Why You Shouldn't Pay Taxes With a Credit Card

Woman shopping online with credit card

By Matt Schulz

Rewards junkies are always looking for a way to pile up more miles or points without getting on an airplane.

The good news is that there are plenty of great ways to do that. Applying for a credit card with a big sign-up bonus is maybe the best example, but is hardly the only way. Dining in the right restaurants can get you extra points, too, as can buying items through a card issuer's shopping portal. There are seemingly as many ways to boost your miles as there are cardholders seeking to boost them.

However, that doesn't mean every way to grab more rewards is a wise move. Take, for example, paying your taxes with a credit card.

What a great idea! I have enough money to pay for my taxes, but why not just pay for it on my credit card and pocket the extra miles?

It's simple: The math usually doesn't work.

Here's why ...

Most rewards credit cards give one point per dollar spent. Yes, those multipliers can be far higher in certain cases, especially when rotating bonus categories are involved. However, one point per dollar – in other words, a 1 percent return – is typical in the industry. That's all well and good until you notice that the typical convenience charge for paying taxes with your credit card ranges from 1.87 percent to as high as 3.93 percent.

Paying 3 percent to get a return of 1 percent?

You don't have to be an accountant to understand why that's a bad deal. Overpaying to get rewards is seldom a good idea. It's the same trap that awaits people who want to pay college tuition with a credit card. The convenience fee that you'll be stuck with will typically turn a sweet, alluring deal into a money-losing proposition.

Can it ever work?

That doesn't mean paying for taxes with a credit card can never make sense. Again, it's all about the math.

The Internal Revenue Service lists four payment processors through which you can pay via credit card when you file electronically and then three other payment processors that let you pay your taxes via credit card over the phone. The phone-based options have the lowest convenience fees, ranging from 1.87 percent to 2.25 percent.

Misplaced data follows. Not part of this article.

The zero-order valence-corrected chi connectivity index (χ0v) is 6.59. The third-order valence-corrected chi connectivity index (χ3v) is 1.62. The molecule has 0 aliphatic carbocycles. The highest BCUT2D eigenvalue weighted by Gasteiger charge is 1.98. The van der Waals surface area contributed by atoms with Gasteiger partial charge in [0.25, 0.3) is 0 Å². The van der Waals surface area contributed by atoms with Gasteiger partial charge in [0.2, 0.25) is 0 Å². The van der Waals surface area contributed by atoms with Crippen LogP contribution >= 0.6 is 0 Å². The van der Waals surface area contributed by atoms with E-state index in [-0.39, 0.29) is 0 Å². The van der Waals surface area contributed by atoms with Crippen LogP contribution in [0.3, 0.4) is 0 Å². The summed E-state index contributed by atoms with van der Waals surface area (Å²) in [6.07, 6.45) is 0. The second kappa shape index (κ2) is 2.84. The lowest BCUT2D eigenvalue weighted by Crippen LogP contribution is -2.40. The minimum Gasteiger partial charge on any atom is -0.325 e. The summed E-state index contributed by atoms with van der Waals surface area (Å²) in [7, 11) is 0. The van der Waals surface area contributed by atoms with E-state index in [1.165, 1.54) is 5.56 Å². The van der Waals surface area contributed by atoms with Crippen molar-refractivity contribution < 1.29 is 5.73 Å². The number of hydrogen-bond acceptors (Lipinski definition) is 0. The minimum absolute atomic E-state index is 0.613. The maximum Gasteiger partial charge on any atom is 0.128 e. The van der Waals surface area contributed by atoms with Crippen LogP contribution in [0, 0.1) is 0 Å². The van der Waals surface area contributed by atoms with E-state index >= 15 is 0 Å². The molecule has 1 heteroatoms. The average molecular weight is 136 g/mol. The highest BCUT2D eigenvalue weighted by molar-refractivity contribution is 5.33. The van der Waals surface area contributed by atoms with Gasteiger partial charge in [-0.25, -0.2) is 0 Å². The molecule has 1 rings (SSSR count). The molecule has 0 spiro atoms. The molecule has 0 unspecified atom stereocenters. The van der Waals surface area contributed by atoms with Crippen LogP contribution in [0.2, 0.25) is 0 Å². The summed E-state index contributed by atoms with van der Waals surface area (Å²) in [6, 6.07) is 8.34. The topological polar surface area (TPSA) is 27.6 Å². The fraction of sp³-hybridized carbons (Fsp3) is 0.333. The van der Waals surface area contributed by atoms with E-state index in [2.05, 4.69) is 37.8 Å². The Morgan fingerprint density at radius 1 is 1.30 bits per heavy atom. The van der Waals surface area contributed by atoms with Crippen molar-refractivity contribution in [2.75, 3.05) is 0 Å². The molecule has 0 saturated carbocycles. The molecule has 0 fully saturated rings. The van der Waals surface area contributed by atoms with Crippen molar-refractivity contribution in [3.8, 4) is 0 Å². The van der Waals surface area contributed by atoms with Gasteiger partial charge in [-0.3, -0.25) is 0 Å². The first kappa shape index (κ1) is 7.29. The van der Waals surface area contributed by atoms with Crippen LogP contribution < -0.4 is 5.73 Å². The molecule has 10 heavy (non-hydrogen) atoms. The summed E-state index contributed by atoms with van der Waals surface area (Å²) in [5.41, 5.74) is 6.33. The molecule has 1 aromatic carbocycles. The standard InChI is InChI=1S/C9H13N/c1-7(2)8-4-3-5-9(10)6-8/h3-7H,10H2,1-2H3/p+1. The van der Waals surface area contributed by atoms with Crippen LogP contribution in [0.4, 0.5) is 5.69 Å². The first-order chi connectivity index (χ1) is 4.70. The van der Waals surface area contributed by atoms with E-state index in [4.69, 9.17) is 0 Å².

If you have a cash back card that gives you 2 percent back on every purchase – the Citi Double Cash card, for example – and you opt to pay your taxes via the processor that charges the 1.87 percent fee, the math actually works in your favor, albeit narrowly. You'd pay 1.87 percent to get 2 percent back, turning a 0.13 percent profit. In real money terms, if you were paying a $5,000 tax bill with your credit card, you'd pay a $93.50 convenience fee in order to earn $100 worth of rewards – a $6.50 profit. It's not going to make you rich, obviously, but it is a profit nonetheless.

The plan isn't foolproof, however. If you can't pay the balance off immediately, there's a good chance that all of your profit will be eaten up quickly by interest charges.

Is it possible to write off the processing fee?

In the long run, it might even be possible to boost your profit a bit further by writing off some of your processing fee. The credit card processing fee can be included as a miscellaneous deduction on Schedule A. According to the IRS, miscellaneous deductions include: tax preparation fees; unreimbursed employee expenses, like costs involved in searching for a new job; and other expenses, such as credit or debit card conveniences fees.

It's not quite as simple as it may sound, though. In order to write off miscellaneous deductions, the total amount of those deductions must total at least 2 percent of your adjusted gross income – and you can only deduct the amount exceeding that 2 percent. Here's an example:

  • Say your AGI was $75,000 in 2015, and your miscellaneous deductions total $1,800.

  • You would be eligible for a write-off, since $1,800 is more than 2 percent of $75,000. (Two percent of $75,000 is $1,500.)

  • However, since you're only able to deduct the amount of deductions exceeding 2 percent, the amount that you'd be able to deduct would be only $300.

So unless you have a really large tax bill or a lot of other potential miscellaneous deductions to include, it is probably best to not count on writing off that fee.

The Bottom Line

For most Americans, paying taxes with a credit card isn't wise, simply because of the math. It just doesn't make sense to pay a 2.5 or 3 percent convenience fee in order to get a reward of 1 percent back.

If, however, you're willing to take the time to use the least expensive credit card processing option offered by the IRS and you can pay for it with a card that rewards you with at least 2 percent on purchases and you're absolutely, positively, beyond-a-shadow-of-a-doubt sure that you can pay the entire bill off immediately without paying your credit card issuer any interest, you might be able to make a profit by paying your taxes with a credit card.

That profit would be tiny, though – about one-tenth of 1 percent. Knowing that, you're probably better off choosing another way to pay Uncle Sam and focusing your rewards efforts on more lucrative goals.

Originally published